[0109] To determine the (increased or decreased) expression levels of the above described sequences in the practice of the present invention, any method known in the art may be utilized. In one preferred embodiment of the invention, expression based on detection of RNA which hybridizes to polynucleotides containing the above described sequences is used. This is readily performed by any RNA detection or amplification+detection method known or recognized as equivalent in the art such as, but not limited to, reverse transcription-PCR (optionally real-time PCR), the methods disclosed in U.S. patent application Ser. No. 10/062,857 entitled "Nucleic Acid Amplification" filed on Oct. 25, 2001 as well as U.S. Provisional Patent Application 60/298,847 (filed Jun. 15, 2001) and 60/257,801 (filed Dec. 22, 2000), the methods disclosed in U.S. Pat. No. 6,291,170, and quantitative PCR. Methods to identify increased RNA stability (resulting in an observation of increased expression) or decreased RNA stability (resulting in an observation of decreased expression) may also be used. These methods include the detection of sequences that increase or decrease the stability of mRNAs containing the IL17BR, CACNA1D, or HOXB13 sequences disclosed herein. These methods also include the detection of increased mRNA degradation.

[0110] In particularly preferred embodiments of the invention, polynucleotides having sequences present in the 3' untranslated and/or non-coding regions of the above disclosed sequences are used to detect expression or non-expression of IL17BR, CACNA1D, or HOXB13 sequences in breast cells in the practice of the invention. Such polynucleotides may optionally contain sequences found in the 3' portions of the coding regions of the above disclosed sequences. Polynucleotides containing a combination of sequences from the coding and 3' non-coding regions preferably have the sequences arranged contiguously, with no intervening heterologous sequence(s).

[0111] Alternatively, the invention may be practiced with polynucleotides having sequences present in the 5' untranslated and/or non-coding regions of IL17BR, CACNA1D, or HOXB13 sequences in breast cells to detect their levels of expression. Such polynucleotides may optionally contain sequences found in the 5' portions of the coding regions. Polynucleotides containing a combination of sequences from the coding and 5' non-coding regions preferably have the sequences arranged contiguously, with no intervening heterologous sequence(s). The invention may also be practiced with sequences present in the coding regions of IL17BR, CACNA1D, or HOXB13.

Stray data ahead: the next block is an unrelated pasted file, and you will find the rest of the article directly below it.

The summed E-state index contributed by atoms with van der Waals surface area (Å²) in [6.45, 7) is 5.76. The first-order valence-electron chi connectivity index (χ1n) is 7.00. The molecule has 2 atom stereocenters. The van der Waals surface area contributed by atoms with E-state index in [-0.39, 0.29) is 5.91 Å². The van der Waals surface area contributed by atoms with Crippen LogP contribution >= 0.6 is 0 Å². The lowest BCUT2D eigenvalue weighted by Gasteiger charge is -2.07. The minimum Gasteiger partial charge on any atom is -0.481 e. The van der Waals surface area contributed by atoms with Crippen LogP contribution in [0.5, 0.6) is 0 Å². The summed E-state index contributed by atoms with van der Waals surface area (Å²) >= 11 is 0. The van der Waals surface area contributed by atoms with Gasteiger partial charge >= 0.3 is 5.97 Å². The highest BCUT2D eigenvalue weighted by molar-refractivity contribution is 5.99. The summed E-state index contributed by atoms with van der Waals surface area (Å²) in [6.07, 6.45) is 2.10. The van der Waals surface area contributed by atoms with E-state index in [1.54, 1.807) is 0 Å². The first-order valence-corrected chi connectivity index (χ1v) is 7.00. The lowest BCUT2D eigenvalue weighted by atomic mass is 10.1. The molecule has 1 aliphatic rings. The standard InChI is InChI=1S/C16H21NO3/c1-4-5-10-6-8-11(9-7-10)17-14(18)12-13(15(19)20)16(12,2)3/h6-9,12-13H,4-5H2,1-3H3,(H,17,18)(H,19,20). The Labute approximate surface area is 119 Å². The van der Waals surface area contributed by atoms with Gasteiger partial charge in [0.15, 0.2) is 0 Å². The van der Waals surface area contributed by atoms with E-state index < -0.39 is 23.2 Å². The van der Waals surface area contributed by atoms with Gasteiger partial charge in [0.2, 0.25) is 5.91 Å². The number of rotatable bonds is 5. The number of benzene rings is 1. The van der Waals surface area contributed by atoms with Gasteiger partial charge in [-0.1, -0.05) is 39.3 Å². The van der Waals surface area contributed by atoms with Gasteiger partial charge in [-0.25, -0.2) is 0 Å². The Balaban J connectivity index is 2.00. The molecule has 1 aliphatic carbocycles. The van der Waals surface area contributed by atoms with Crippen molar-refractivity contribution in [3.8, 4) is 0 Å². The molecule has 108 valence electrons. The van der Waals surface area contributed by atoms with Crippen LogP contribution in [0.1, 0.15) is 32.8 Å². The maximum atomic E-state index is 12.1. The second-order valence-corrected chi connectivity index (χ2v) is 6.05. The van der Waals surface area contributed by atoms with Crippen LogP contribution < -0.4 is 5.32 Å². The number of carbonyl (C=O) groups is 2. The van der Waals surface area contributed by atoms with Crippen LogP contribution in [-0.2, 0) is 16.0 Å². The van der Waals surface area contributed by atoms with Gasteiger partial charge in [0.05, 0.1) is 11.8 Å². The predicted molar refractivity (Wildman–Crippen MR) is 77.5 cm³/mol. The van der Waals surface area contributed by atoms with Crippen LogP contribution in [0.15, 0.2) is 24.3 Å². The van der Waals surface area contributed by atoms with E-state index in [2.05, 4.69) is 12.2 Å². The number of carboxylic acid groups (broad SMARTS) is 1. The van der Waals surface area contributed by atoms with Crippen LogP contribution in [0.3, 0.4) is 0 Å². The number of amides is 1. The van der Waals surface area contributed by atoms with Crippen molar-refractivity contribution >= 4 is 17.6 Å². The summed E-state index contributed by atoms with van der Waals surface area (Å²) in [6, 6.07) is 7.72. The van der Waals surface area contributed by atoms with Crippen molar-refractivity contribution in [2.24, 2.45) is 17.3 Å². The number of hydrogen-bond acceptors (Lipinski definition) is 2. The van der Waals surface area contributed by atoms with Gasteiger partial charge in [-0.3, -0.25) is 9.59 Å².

[0112] Preferred polynucleotides contain sequences from 3' or 5' untranslated and/or non-coding regions of at least about 16, at least about 18, at least about 20, at least about 22, at least about 24, at least about 26, at least about 28, at least about 30, at least about 32, at least about 34, at least about 36, at least about 38, at least about 40, at least about 42, at least about 44, or at least about 46 consecutive nucleotides. The term "about" as used in the previous sentence refers to an increase or decrease of 1 from the stated numerical value. Even more preferred are polynucleotides containing sequences of at least or about 50, at least or about 100, at least about or 150, at least or about 200, at least or about 250, at least or about 300, at least or about 350, or at least or about 400 consecutive nucleotides. The term "about" as used in the preceding sentence refers to an increase or decrease of 10% from the stated numerical value.

[0113] Sequences from the 3' or 5' end of the above described coding regions as found in polynucleotides of the invention are of the same lengths as those described above, except that they would naturally be limited by the length of the coding region. The 3' end of a coding region may include sequences up to the 3' half of the coding region. Conversely, the 5' end of a coding region may include sequences up the 5' half of the coding region. Of course the above described sequences, or the coding regions and polynucleotides containing portions thereof, may be used in their entireties.